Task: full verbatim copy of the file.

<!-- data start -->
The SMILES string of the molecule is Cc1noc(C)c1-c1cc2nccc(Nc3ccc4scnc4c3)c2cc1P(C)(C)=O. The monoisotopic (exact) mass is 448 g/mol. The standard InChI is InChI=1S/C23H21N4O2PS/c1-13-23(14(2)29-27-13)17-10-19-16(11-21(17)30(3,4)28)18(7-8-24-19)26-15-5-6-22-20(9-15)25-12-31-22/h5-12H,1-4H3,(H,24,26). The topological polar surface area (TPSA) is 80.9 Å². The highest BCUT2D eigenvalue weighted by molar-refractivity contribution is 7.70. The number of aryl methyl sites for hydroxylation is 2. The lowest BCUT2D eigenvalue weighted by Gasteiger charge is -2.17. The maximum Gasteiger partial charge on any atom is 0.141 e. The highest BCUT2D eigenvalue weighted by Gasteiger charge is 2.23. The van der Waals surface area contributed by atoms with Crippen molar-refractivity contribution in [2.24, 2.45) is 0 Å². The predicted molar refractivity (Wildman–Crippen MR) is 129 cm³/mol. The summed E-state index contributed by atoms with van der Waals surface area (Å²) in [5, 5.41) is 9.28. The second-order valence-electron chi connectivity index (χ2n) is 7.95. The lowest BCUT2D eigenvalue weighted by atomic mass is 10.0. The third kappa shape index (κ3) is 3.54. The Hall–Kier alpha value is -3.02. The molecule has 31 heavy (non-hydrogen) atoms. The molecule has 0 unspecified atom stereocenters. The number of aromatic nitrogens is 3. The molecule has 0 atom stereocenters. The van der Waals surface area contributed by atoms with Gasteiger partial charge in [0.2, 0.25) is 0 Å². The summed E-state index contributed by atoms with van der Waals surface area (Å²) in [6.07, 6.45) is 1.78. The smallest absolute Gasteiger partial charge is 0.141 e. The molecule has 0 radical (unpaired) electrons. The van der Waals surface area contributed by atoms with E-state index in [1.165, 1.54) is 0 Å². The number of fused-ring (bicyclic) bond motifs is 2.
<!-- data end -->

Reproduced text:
The SMILES string of the molecule is Cc1noc(C)c1-c1cc2nccc(Nc3ccc4scnc4c3)c2cc1P(C)(C)=O. The monoisotopic (exact) mass is 448 g/mol. The standard InChI is InChI=1S/C23H21N4O2PS/c1-13-23(14(2)29-27-13)17-10-19-16(11-21(17)30(3,4)28)18(7-8-24-19)26-15-5-6-22-20(9-15)25-12-31-22/h5-12H,1-4H3,(H,24,26). The topological polar surface area (TPSA) is 80.9 Å². The highest BCUT2D eigenvalue weighted by molar-refractivity contribution is 7.70. The number of aryl methyl sites for hydroxylation is 2. The lowest BCUT2D eigenvalue weighted by Gasteiger charge is -2.17. The maximum Gasteiger partial charge on any atom is 0.141 e. The highest BCUT2D eigenvalue weighted by Gasteiger charge is 2.23. The van der Waals surface area contributed by atoms with Crippen molar-refractivity contribution in [2.24, 2.45) is 0 Å². The predicted molar refractivity (Wildman–Crippen MR) is 129 cm³/mol. The summed E-state index contributed by atoms with van der Waals surface area (Å²) in [5, 5.41) is 9.28. The second-order valence-electron chi connectivity index (χ2n) is 7.95. The lowest BCUT2D eigenvalue weighted by atomic mass is 10.0. The third kappa shape index (κ3) is 3.54. The Hall–Kier alpha value is -3.02. The molecule has 31 heavy (non-hydrogen) atoms. The molecule has 0 unspecified atom stereocenters. The number of aromatic nitrogens is 3. The molecule has 0 atom stereocenters. The van der Waals surface area contributed by atoms with Gasteiger partial charge in [0.2, 0.25) is 0 Å². The summed E-state index contributed by atoms with van der Waals surface area (Å²) in [6.07, 6.45) is 1.78. The smallest absolute Gasteiger partial charge is 0.141 e. The molecule has 0 radical (unpaired) electrons. The van der Waals surface area contributed by atoms with E-state index in [1.165, 1.54) is 0 Å². The number of fused-ring (bicyclic) bond motifs is 2.